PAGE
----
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Counseling Ethics Case Study

896 words - 4 pages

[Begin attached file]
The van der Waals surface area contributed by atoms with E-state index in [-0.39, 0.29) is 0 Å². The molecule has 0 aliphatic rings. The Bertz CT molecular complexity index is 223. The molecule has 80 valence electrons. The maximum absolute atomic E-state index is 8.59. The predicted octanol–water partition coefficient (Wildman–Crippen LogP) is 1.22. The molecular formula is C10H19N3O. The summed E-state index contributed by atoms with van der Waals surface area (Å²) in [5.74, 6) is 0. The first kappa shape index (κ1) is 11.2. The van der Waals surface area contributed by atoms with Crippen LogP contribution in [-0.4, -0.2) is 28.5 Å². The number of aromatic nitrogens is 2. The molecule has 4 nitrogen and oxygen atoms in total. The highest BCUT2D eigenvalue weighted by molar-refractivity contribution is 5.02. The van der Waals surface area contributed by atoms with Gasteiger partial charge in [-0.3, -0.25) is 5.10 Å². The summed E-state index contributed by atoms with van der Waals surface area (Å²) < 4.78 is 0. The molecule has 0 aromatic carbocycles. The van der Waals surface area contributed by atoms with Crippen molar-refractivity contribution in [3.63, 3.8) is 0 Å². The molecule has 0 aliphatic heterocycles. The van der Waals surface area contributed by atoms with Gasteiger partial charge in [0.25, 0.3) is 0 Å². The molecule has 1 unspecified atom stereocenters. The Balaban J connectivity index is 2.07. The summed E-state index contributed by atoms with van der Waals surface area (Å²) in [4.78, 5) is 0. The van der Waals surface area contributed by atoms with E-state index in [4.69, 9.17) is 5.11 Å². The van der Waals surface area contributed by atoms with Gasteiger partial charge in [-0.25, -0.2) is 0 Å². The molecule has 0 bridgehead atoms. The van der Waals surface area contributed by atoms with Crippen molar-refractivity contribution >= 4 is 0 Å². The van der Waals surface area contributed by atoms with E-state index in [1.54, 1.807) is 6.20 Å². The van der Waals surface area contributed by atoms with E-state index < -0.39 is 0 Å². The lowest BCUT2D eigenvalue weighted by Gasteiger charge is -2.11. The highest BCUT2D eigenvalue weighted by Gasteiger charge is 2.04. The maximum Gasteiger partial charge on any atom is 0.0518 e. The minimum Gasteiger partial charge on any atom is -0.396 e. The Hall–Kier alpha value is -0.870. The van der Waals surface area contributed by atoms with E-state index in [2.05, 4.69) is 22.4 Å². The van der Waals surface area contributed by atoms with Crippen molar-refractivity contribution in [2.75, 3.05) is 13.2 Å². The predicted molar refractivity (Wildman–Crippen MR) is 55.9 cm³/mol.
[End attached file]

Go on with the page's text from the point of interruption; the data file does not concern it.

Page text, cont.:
In the case study of Gwen, there is one major problem presented. That problem is whether it is ethical for a supervisor to counsel his supervisee. I think that Gwen is going through the grieving process after learning about her mother’s condition and is in a vulnerable spot. She feels like she cannot continue her work with hospice patients because of personal feelings. Ken thinks that Gwen is a great therapist and does not want to see her give up. He also feels like he would be the most effective person to give Gwen counseling, because of their trusting relationship. I think that this would be a bad idea and could cross professional boundaries. The Ethical Guidelines for Counseling Supervisors strongly suggest against a supervisor entering in a psychotherapeutic relationship with supervisees. It is important to limit the possibilities of a dual relationship. Dual relationships can easily become unethical and present problems or possible harm to the client, which in this case is the supervisee. They can also create dependency or have unfavorable symbolic meanings. I also do not think it was a good idea that the counseling happened in the supervision sessions. This time should be spent on improving knowledge and helping clients. Spending most of the supervisor sessions working on personal problems could potentially harm the progress and well-being of the supervisee’s clients. My reaction to Ken blending the roles of supervisor and counselor is that it was not a good, professional, decision. He has entered a dual relationship with Gwen that could potentially cause harm to her or create a conflict of interest. Since Ken is Gwen’s supervisor, he has more power over the relationship than Gwen does. This power can easily be abused by Ken, even if that was not his intent. Gwen might feel pressured into counseling or continuing her work with Ken because he is an authoritative figure to her. He might also present a biased decision because he thinks Gwen is a great counselor and does not want to see her quit, which could be the best thing for Gwen’s well-being. There was another way of dealing with this situation. Ken should have referred Gwen to another therapist to work on her problems and let her decide what the best path to choose is. He should have respected the professional boundaries of his career and known that the situation he was entering was potentially unethical. Extending the boundary beyond supervision can complicate the supervisory relationship. The same types of ethical issues still apply, if Ken had recommended to Gwen that she temporarily discontinue her field placement, and enter therapy in his private practice. He still has the establishment of the supervisor-supervisee relationship with Gwen; it is just temporarily on hold. It still creates a dual relationship that can potentially be harmful and the conflict of...

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